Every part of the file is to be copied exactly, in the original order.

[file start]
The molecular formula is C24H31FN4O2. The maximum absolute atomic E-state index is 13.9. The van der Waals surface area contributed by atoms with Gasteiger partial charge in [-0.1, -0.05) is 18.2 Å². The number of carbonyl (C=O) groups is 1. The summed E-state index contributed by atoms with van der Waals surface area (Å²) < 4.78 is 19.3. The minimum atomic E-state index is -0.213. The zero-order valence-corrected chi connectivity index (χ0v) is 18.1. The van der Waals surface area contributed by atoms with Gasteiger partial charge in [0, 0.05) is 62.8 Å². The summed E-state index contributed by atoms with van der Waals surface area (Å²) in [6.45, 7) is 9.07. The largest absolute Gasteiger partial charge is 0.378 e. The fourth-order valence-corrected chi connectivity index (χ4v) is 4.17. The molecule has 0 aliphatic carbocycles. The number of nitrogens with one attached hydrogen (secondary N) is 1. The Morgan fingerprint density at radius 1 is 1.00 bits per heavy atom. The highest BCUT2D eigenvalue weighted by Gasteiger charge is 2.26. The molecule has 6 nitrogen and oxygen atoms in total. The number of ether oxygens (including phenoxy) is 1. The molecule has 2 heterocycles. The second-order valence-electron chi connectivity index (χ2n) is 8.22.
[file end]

The molecular formula is C24H31FN4O2. The maximum absolute atomic E-state index is 13.9. The van der Waals surface area contributed by atoms with Gasteiger partial charge in [-0.1, -0.05) is 18.2 Å². The number of carbonyl (C=O) groups is 1. The summed E-state index contributed by atoms with van der Waals surface area (Å²) < 4.78 is 19.3. The minimum atomic E-state index is -0.213. The zero-order valence-corrected chi connectivity index (χ0v) is 18.1. The van der Waals surface area contributed by atoms with Gasteiger partial charge in [0, 0.05) is 62.8 Å². The summed E-state index contributed by atoms with van der Waals surface area (Å²) in [6.45, 7) is 9.07. The largest absolute Gasteiger partial charge is 0.378 e. The fourth-order valence-corrected chi connectivity index (χ4v) is 4.17. The molecule has 0 aliphatic carbocycles. The number of nitrogens with one attached hydrogen (secondary N) is 1. The Morgan fingerprint density at radius 1 is 1.00 bits per heavy atom. The highest BCUT2D eigenvalue weighted by Gasteiger charge is 2.26. The molecule has 6 nitrogen and oxygen atoms in total. The number of ether oxygens (including phenoxy) is 1. The molecule has 2 heterocycles. The second-order valence-electron chi connectivity index (χ2n) is 8.22.